Albuquerque Police Officers Association Sound Alarm Over Governor’s Emergency Health Order
Posted By: ABQ RAW Staff
Posted On: 09/09/2023 @ 10:15AM
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APD officers arrest a triple homicide suspect who used a gun in the killing of the three people.
In a move that has stirred up controversy and drawn sharp criticism from both political parties, Governor Michelle Lujan-Grisham recently enacted an emergency health order aimed at addressing gun violence in Albuquerque, New Mexico. While the intention to tackle the crime crisis in the city is admirable, the Albuquerque Police Officers Association (APOA) believes this approach is not only ineffective, but it also infringes upon the civil rights of citizens.
A Misguided Emergency Health Order
The APOA expresses deep concern and alarm over Governor Lujan-Grisham's emergency health order, which they view as a clear violation of civil rights. Their primary contention is that the order places law enforcement officers at odds with their sworn oath to uphold both the State of New Mexico and United States Constitutions.
Shaun Willoughby, President of the Albuquerque Police Officers Association, asserts that the order does little to address the underlying issues causing crime in the city. Willoughby argues that it amounts to little more than a "pathetic public relations stunt" and does not offer any meaningful solutions to the surge in crime. Willoughby said, “there is no doubt that we are dealing with an out-of-control crime crisis in the city of Albuquerque, but this order does nothing to curb or address crime. There are countless ways the Governor could address this crisis that would be impactful and meaningful."
The 2nd Amendment Rights Controversy
One of the central concerns raised by the APOA is the violation of citizens' 2nd Amendment rights. They argue that the emergency order essentially asks law enforcement officers to infringe upon these rights, which could expose officers, police agencies, and communities to civil litigation.
The APOA strongly believes that the Governor does not have the authority to disregard both the New Mexico Constitution and the U.S. Constitution. The APOA expresses hope that her action will face legal challenges.
Lack of Leadership and Alternative Solutions
The APOA places blame on the Governor's lack of leadership for the ongoing crime crisis in Albuquerque. They argue that tough-on-crime measures and upholding existing laws, rather than resorting to emergency orders, would be more effective in addressing the situation.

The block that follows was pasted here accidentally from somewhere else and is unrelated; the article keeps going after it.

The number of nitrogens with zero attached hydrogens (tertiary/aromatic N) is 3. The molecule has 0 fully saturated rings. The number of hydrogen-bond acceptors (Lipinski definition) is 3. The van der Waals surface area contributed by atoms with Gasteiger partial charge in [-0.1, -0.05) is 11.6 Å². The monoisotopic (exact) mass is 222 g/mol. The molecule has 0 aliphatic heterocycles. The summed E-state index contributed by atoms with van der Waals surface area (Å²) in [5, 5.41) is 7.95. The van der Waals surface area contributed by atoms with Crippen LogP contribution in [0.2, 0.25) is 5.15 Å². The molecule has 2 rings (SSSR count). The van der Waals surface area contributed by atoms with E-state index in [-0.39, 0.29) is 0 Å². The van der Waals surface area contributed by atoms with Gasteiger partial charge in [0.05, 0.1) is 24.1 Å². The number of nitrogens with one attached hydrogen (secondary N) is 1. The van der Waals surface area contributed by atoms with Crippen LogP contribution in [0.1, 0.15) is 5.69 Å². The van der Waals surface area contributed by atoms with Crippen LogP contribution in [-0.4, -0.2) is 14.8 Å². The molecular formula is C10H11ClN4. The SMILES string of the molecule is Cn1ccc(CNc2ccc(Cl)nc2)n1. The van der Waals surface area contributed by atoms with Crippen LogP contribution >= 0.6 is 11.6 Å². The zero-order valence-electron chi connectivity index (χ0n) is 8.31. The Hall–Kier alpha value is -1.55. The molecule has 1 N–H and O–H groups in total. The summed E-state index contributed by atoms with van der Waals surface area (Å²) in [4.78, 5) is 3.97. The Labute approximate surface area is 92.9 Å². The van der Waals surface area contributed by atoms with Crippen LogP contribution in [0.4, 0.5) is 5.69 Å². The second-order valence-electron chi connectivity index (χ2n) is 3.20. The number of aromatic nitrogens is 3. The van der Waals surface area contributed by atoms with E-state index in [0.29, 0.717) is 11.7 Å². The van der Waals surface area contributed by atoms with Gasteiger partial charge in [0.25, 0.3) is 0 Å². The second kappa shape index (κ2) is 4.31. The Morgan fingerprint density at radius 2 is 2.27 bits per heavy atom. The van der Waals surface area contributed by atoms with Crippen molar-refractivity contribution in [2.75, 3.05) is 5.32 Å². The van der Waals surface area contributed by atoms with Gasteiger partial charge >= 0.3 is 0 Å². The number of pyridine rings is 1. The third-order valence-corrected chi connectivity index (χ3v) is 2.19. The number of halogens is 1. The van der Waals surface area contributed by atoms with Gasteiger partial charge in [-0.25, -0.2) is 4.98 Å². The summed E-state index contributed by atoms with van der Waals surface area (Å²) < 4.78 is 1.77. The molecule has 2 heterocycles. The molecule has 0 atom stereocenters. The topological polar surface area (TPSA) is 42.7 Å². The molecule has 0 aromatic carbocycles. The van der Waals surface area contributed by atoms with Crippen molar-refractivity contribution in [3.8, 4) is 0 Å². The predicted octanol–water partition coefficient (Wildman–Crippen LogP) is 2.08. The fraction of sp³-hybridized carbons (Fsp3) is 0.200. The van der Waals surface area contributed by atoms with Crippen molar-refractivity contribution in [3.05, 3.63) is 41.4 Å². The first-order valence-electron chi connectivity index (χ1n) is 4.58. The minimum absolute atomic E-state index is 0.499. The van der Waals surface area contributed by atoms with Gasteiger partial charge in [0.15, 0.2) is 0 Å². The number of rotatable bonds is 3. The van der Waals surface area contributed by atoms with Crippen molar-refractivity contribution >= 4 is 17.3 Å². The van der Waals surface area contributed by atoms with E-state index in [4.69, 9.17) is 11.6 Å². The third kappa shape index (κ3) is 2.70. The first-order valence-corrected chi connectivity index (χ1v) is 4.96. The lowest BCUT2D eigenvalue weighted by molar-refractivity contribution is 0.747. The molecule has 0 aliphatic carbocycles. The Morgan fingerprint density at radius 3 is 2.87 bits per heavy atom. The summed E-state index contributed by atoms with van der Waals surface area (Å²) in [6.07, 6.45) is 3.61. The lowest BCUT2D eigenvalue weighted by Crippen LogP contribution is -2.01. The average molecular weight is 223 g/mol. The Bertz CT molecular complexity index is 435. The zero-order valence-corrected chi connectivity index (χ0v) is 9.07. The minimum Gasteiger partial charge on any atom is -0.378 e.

Willoughby draws parallels with Governor Lujan-Grisham's past actions during the COVID-19 pandemic, suggesting that this latest move is reminiscent of her prior unconstitutional overreach. Willoughby stated, “this desperate attempt harkens back to Governor Lujan-Grisham’s unconstitutional overreach during the COVID pandemic, and it should be extremely concerning to any citizen in this community. There is no doubt we need help in the City of Albuquerque, but why not hold criminals accountable, or use emergency order powers to halt the Department of Justice Decent Decree, so officers can do their jobs.”
Alternative Solutions Recommended by APOA To Help Address Crime in Albuquerque
In light of their concerns, the APOA encourages its officers to uphold their oath of office and continue to stand firm against all forms of crime. They also propose alternative measures to address the crime crisis in the city:
1. No Bail for Felons in Possession of Firearms: The APOA suggests that anyone committing a felony while in possession of a firearm should be held without bail, discouraging repeat offenses.
2. Automatic Arrest for Any Drug Crimes: To combat drug-related crimes, the APOA advocates for automatic arrest in drug-related cases, sending a strong message against drug-related activities.
3. Support for CYFD: The APOA recommends providing support to the Children, Youth, and Families Department (CYFD) to address issues concerning teenagers leaving foster homes at the age of 14 with insufficient follow-up or recourse.
4. Arrest for Misdemeanors: Embracing a "tough on crime" approach, the APOA suggests making arrests for misdemeanor offenses to deter lawbreaking.
The Albuquerque Police Officers Association goes on to say it is deeply concerned about the emergency health order implemented by Governor Lujan-Grisham. They contend that it not only fails to address the city's crime crisis effectively but also encroaches upon the rights of citizens. As they call for legal challenges to the order, the APOA also presents alternative measures that they believe could make a more significant impact on curbing crime in Albuquerque. The debate over these issues is likely to continue, with a focus on finding comprehensive, effective solutions to the city's crime problems while respecting citizens' rights and law enforcement duties.